Staining Cherry Wood

Have you ever put hours and hours of sanding into a gorgeous piece of Cherry, carefully tack clothed everything and meticulously applied your first coat of stain, only to be horrified by what looks like handprints on the wood? You are not alone. Cherry can be a nasty customer to stain. It has a very tight closed grain that absorbs stain somewhat unevenly. But do not despair! If you know the right techniques you can and will get beautiful results with Cherry.

Lets start with the sanding. Although woods like Mahogany and Walnut can, and should be sanded to 180, 220, and sometimes even higher, Cherry wood is usually best sanded no higher than 180 grit. In my opinion, stopping at 150 grit gives the best results. If you go much higher, it tends to close up the grain and not allow proper stain adherence.

The next trick you can use is to apply a coat of Bartley varnish to the wood first. Allow to dry at least 6 hours. Then apply the stain. The varnish acts as a type of primer or base coat. Since the stain is not adhering directly to the wood, the stain will be be a lighter shade. Additional coats will deepen the color somewhat. This process also works well with softer woods such as pine or poplar or even veneered plywood.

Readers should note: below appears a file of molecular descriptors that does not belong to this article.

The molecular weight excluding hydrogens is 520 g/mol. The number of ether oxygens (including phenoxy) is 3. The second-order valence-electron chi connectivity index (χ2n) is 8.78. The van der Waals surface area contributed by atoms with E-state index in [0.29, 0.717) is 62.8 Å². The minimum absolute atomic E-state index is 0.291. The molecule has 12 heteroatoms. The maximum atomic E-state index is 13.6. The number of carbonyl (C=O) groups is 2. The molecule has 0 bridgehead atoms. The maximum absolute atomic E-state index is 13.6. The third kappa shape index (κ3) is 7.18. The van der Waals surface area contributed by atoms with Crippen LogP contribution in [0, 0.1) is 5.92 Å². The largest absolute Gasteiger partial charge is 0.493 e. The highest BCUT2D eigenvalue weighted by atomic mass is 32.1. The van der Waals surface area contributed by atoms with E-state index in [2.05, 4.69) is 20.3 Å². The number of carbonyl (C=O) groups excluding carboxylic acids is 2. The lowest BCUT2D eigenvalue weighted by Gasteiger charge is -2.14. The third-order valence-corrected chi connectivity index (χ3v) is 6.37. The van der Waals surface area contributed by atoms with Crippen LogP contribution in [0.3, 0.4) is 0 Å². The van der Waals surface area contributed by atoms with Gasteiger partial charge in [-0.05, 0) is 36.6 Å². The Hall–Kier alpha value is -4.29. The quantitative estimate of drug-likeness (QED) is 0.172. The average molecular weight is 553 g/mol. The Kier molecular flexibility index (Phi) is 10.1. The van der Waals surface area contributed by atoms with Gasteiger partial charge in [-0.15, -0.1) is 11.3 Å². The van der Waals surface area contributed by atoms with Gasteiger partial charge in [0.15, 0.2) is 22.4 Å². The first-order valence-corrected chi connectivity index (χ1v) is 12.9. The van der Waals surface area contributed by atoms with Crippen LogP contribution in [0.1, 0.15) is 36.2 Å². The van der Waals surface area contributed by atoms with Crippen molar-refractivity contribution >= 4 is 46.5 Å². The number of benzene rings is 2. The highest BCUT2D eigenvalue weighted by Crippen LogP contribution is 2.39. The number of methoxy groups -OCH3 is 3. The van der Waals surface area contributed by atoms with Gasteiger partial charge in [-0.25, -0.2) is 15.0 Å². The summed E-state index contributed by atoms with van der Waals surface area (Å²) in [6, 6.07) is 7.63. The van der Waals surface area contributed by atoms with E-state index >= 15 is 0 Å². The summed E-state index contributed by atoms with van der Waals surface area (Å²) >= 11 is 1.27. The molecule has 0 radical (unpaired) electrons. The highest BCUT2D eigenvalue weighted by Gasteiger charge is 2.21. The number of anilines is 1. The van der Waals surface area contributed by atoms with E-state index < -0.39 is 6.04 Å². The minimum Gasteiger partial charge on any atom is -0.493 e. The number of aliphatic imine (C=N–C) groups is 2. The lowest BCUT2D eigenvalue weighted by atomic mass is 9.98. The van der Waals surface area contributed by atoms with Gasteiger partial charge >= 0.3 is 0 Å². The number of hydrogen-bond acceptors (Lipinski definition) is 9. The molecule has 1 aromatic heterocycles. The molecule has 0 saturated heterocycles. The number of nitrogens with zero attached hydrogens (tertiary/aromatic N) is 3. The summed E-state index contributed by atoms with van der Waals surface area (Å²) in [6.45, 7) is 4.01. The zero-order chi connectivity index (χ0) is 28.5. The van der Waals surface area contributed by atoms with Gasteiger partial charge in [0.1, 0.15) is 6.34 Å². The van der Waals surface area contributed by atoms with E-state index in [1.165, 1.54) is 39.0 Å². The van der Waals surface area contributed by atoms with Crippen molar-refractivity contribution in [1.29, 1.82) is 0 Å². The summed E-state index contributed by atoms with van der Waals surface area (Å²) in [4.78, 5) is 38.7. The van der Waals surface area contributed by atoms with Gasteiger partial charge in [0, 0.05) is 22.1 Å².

The exception to the lower grit sandpaper is areas of end grain. End grain has the tendency to absorb much more stain (or any moisture really) like a sponge. Think of wood grain as a very tight bunch of tiny soda straws with the ends of the straws being the end grain. The hollow straws are perfect conduits for any liquid. When you sand to a higher grit, it is like closing the ends of the straws, so not as much adherence takes place. So sand your end grain to 220, apply a small amount of varnish to just the end grain and then immediately apply a coat of stain. You do not need to wait for the varnish to dry before applying the stain to end grain.